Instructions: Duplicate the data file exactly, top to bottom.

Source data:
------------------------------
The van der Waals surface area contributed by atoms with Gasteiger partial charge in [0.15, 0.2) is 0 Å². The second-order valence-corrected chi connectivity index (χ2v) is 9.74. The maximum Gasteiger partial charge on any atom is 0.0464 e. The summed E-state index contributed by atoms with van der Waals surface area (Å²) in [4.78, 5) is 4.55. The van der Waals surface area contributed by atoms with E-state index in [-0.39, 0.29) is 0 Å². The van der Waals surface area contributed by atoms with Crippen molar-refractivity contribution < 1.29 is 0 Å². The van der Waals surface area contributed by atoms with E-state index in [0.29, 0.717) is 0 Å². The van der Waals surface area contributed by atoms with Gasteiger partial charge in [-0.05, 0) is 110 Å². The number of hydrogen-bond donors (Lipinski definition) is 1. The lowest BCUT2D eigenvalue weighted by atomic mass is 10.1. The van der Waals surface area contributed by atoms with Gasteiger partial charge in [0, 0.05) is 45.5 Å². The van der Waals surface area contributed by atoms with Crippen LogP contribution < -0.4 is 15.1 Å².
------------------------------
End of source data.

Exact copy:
The van der Waals surface area contributed by atoms with Gasteiger partial charge in [0.15, 0.2) is 0 Å². The second-order valence-corrected chi connectivity index (χ2v) is 9.74. The maximum Gasteiger partial charge on any atom is 0.0464 e. The summed E-state index contributed by atoms with van der Waals surface area (Å²) in [4.78, 5) is 4.55. The van der Waals surface area contributed by atoms with E-state index in [-0.39, 0.29) is 0 Å². The van der Waals surface area contributed by atoms with Crippen molar-refractivity contribution < 1.29 is 0 Å². The van der Waals surface area contributed by atoms with E-state index in [0.29, 0.717) is 0 Å². The van der Waals surface area contributed by atoms with Gasteiger partial charge in [-0.05, 0) is 110 Å². The number of hydrogen-bond donors (Lipinski definition) is 1. The lowest BCUT2D eigenvalue weighted by atomic mass is 10.1. The van der Waals surface area contributed by atoms with Gasteiger partial charge in [0, 0.05) is 45.5 Å². The van der Waals surface area contributed by atoms with Crippen LogP contribution < -0.4 is 15.1 Å².